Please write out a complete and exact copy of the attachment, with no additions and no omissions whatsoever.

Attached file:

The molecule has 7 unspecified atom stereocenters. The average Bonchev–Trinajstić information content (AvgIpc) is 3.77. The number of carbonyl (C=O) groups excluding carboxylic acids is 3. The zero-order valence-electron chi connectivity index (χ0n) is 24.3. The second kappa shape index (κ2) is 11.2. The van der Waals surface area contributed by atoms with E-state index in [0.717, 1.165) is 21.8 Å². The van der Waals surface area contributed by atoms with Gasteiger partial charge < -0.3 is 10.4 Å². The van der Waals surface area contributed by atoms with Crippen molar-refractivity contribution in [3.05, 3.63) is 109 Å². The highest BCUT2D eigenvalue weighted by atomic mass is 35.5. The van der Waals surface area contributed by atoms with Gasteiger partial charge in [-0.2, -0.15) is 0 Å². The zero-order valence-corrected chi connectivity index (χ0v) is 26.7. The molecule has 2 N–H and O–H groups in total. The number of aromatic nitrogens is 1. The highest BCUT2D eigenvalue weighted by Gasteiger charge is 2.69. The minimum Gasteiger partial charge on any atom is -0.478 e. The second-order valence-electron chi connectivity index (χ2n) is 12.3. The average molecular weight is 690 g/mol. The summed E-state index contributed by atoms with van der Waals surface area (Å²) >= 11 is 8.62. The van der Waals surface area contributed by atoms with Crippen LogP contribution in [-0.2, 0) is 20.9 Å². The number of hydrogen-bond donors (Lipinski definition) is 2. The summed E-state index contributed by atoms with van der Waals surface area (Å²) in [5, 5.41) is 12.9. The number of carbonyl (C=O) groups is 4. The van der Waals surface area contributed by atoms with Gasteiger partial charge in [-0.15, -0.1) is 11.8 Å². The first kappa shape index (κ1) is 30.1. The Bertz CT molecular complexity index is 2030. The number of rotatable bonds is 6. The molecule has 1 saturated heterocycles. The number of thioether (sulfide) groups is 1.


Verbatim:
The molecule has 7 unspecified atom stereocenters. The average Bonchev–Trinajstić information content (AvgIpc) is 3.77. The number of carbonyl (C=O) groups excluding carboxylic acids is 3. The zero-order valence-electron chi connectivity index (χ0n) is 24.3. The second kappa shape index (κ2) is 11.2. The van der Waals surface area contributed by atoms with E-state index in [0.717, 1.165) is 21.8 Å². The van der Waals surface area contributed by atoms with Gasteiger partial charge < -0.3 is 10.4 Å². The van der Waals surface area contributed by atoms with Crippen molar-refractivity contribution in [3.05, 3.63) is 109 Å². The highest BCUT2D eigenvalue weighted by atomic mass is 35.5. The van der Waals surface area contributed by atoms with Gasteiger partial charge in [-0.2, -0.15) is 0 Å². The zero-order valence-corrected chi connectivity index (χ0v) is 26.7. The molecule has 2 N–H and O–H groups in total. The number of aromatic nitrogens is 1. The highest BCUT2D eigenvalue weighted by Gasteiger charge is 2.69. The minimum Gasteiger partial charge on any atom is -0.478 e. The second-order valence-electron chi connectivity index (χ2n) is 12.3. The average molecular weight is 690 g/mol. The summed E-state index contributed by atoms with van der Waals surface area (Å²) >= 11 is 8.62. The van der Waals surface area contributed by atoms with Crippen LogP contribution in [-0.2, 0) is 20.9 Å². The number of hydrogen-bond donors (Lipinski definition) is 2. The summed E-state index contributed by atoms with van der Waals surface area (Å²) in [5, 5.41) is 12.9. The number of carbonyl (C=O) groups is 4. The van der Waals surface area contributed by atoms with Gasteiger partial charge in [-0.15, -0.1) is 11.8 Å². The first kappa shape index (κ1) is 30.1. The Bertz CT molecular complexity index is 2030. The number of rotatable bonds is 6. The molecule has 1 saturated heterocycles. The number of thioether (sulfide) groups is 1.